Thursday, June 24, 2010

Breaking up

There comes a time in every break up, when you suddenly stop hearing the onslaught of excuses, the world goes still and you find yourself thinking: fuck, I am going to end up a strange old spinster with cats, living above my best friend’s garage and being invited for pity-dinners by all my happily married friends. The eccentric - and by then safely asexual - token gay at the table, that all their future kids think is hysterically funny and confide in about their teenage crushes. It is usually at that point that I start to cry.

That is, of course, if you are the breakupee, and not the breakupper. I realised the other day that I only really ever think of the breakups in which I was the breakupee. They form my whole frame of reference. In fact, I only consider the relationships in which I was broken up with proper relationships (the kind that get a whole finger when you’re counting). Which makes sense, I suppose. Because much as any decent person will claim they hate to be the bad guy, and they hate to hurt other people, it is much, much worse for the person who wasn’t expecting it and didn’t want it to happen: he or she was the partner who was more involved and more invested. The relationship meant more to them. And the breakupper, no matter how lovely, feels a sense of relief.

But there was an interesting twist in Friday night’s scene. Out of nowhere, it forgot to shatter my self-worth. I felt the usual shock and despair, obviously, and disbelief. And that nauseating feeling that I was about to lose someone who meant so much to me and defined so much of my life and experience in the past few months. The loneliness that pounces before the door has even closed behind him and the frustration that all the shared moments and imagined futures were for nothing. But not once did I think I had screwed up, or, as per previous self-flagellations, that I deserved it and it was obviously going to pan out that way.

Have I reached the end of teenage angst? At 26, have I finally grown up and learnt the Oprah (or was it Buddha?) lesson of valuing oneself and not taking things personally? It was a much healthier relationship than I have been in for years. Easy-going, natural, respectful and equal. Perhaps healthy relationships translate into less damaging breakups. Which is counter-intuitive, as there is more being lost. Or perhaps the man in question, a gentleman to the end, just put more effort into softening the blow, so the bruising will take longer to show. Whichever it turns out to be, I am going to hold on to the fact that my flat is too small a place to start collecting cats.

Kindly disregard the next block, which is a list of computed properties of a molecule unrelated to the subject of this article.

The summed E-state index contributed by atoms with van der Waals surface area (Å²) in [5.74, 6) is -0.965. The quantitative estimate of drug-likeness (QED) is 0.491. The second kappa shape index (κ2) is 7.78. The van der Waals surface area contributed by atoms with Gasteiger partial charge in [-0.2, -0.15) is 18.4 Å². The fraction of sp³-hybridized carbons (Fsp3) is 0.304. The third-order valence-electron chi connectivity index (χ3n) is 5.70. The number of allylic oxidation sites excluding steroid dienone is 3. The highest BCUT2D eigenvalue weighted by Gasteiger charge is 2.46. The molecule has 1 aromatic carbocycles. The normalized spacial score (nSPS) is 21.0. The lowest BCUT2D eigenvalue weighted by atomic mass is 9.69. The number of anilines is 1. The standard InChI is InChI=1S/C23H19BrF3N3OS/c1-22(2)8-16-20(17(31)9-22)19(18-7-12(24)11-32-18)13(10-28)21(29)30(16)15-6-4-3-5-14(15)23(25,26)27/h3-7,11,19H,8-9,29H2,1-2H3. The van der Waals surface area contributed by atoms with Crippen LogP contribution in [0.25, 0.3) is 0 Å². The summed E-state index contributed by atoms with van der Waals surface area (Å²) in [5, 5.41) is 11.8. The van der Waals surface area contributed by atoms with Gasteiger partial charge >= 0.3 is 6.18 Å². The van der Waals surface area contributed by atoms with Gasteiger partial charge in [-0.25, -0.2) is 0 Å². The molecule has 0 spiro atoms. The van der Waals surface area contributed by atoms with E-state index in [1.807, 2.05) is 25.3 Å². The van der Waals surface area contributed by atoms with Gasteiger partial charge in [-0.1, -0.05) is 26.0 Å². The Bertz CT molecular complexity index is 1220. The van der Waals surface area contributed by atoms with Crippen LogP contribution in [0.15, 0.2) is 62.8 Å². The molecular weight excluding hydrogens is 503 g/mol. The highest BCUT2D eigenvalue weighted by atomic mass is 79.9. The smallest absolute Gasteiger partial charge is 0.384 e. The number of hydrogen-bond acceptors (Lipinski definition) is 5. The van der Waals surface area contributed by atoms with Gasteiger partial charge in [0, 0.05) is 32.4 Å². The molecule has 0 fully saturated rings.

Thursday, June 3, 2010

Noticing the happy person in your body

I have been told by three different people in the last month how happy I’m looking, and by the cleaner at work that I’m looking healthy (which, obviously, I assumed meant fat) The strange thing is, I hadn't noticed feeling particularly happy. I'm not unhappy at the moment, but I do have my usual background stress buzzing away in my head. And the propensity to overthink anything that could make me spontaneously happy hasn’t gone anywhere, either.

Which got me thinking about the bizarreness of not realising you’re happy, and then on to the nature of personality. How we feel about life is determined almost entirely by our own personality type with very little to do with external circumstances. Whether it’s chemical or spiritual or genetic, the point is the whole world is filtered and adapted so much by the kind of person we are that what we perceive often bears no resemblance to what others perceive. Think of the boyfriends you’ve had who you thought were fantastically wonderful to the utter disbelief of your friends.

And in the case of a depressed or judgemental person, or a bully, that personality type is abusing the experiencer within it as much as it is abusing others. It is the personality that makes us unhappy. So we are removed from our personalities; like they are behaviours and patterns and filters that float about out there annoying us about ourselves, or annoying us in other people.

And the experiencer is always the same. Simunye, the Hindus are right.